Bigger threat to Michele Bachmann: Media scrutiny or Rick Perry?
For the moment, Rep. Michele Bachmann has established herself as the top threat to Mitt Romney in the race for the 2012 Republican presidential nomination. A series of media investigations could take a toll, but the bigger potential problem is wildcard Texas Gov. Rick Perry.
There’s no doubt about it, a month after entering the presidential race, Michele Bachmann has momentum. The Minnesota congresswoman has surged to second place in the latest national poll of GOP voters on their party’s nomination. And she now places first in polls of Iowa Republicans, whose caucuses early next year will play a critical role in winnowing the field.Skip to next paragraph
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But with success comes scrutiny. And Congresswoman Bachmann now faces what every candidate with buzz goes through: swarms of reporters and opposition researchers going through every nook and cranny of her life, and her husband’s life, looking for anything that might shed light on who she is and what kind of leader she might be.
Among the recent news items:
- A hidden-camera report on ABC’s “Nightline” on Marcus Bachmann, the candidate’s husband, that showed his Christian counseling center had engaged in the controversial practice of trying to convert gay people into becoming straight. Mr. Bachmann had said in the past that his treatment centers do not engage in that practice. Both Bachmanns have not addressed the ABC report.
- A report in the Los Angeles Times that found the Bachmann counseling business had received $30,000 over five years from the state of Minnesota, money that comes partly from the federal government. Also, the report said, a family farm in Wisconsin had received $260,000 in federal farm subsidies. The congresswoman, a tea party favorite, advocates reduced federal spending.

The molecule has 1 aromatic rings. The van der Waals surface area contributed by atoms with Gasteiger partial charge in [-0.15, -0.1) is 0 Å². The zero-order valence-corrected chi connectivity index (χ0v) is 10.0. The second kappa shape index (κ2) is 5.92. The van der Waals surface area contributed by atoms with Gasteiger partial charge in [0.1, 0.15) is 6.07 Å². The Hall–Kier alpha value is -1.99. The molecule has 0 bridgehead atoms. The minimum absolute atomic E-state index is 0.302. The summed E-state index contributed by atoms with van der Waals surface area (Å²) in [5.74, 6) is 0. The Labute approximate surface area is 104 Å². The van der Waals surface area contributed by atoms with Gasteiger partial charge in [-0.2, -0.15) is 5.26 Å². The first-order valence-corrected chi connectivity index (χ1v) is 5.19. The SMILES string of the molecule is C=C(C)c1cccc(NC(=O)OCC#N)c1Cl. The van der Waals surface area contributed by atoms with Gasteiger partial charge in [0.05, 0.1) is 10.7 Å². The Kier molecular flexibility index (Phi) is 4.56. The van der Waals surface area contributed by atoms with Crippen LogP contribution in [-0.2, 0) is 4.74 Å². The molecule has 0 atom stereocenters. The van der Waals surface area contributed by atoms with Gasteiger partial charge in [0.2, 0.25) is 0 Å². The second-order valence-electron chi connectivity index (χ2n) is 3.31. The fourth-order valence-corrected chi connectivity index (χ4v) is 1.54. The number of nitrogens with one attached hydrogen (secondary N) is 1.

- A report by the news site MinnPost, a member of the Investigative News Network, that found six letters Bachmann had written to Transportation Secretary Ray LaHood seeking federal stimulus money for projects in Minnesota. This, after Bachmann had opposed the Obama administration’s $830 billion stimulus package in 2009.
In an interview with the Minneapolis Star Tribune last November, Bachmann argued that transportation projects should not be called earmarks. And her defenders say that it would be irresponsible for a member of Congress not to seek available federal funding for legitimate projects in his or her district. Critics charge hypocrisy.
The larger question – whether the enhanced scrutiny will give GOP voters pause – remains open. People who would be upset by the allegations about her husband’s counseling business may not be Bachmann fans in the first place. And it’s easy to argue that members of Congress should operate within the current system to benefit their constituents even as they try to change the system.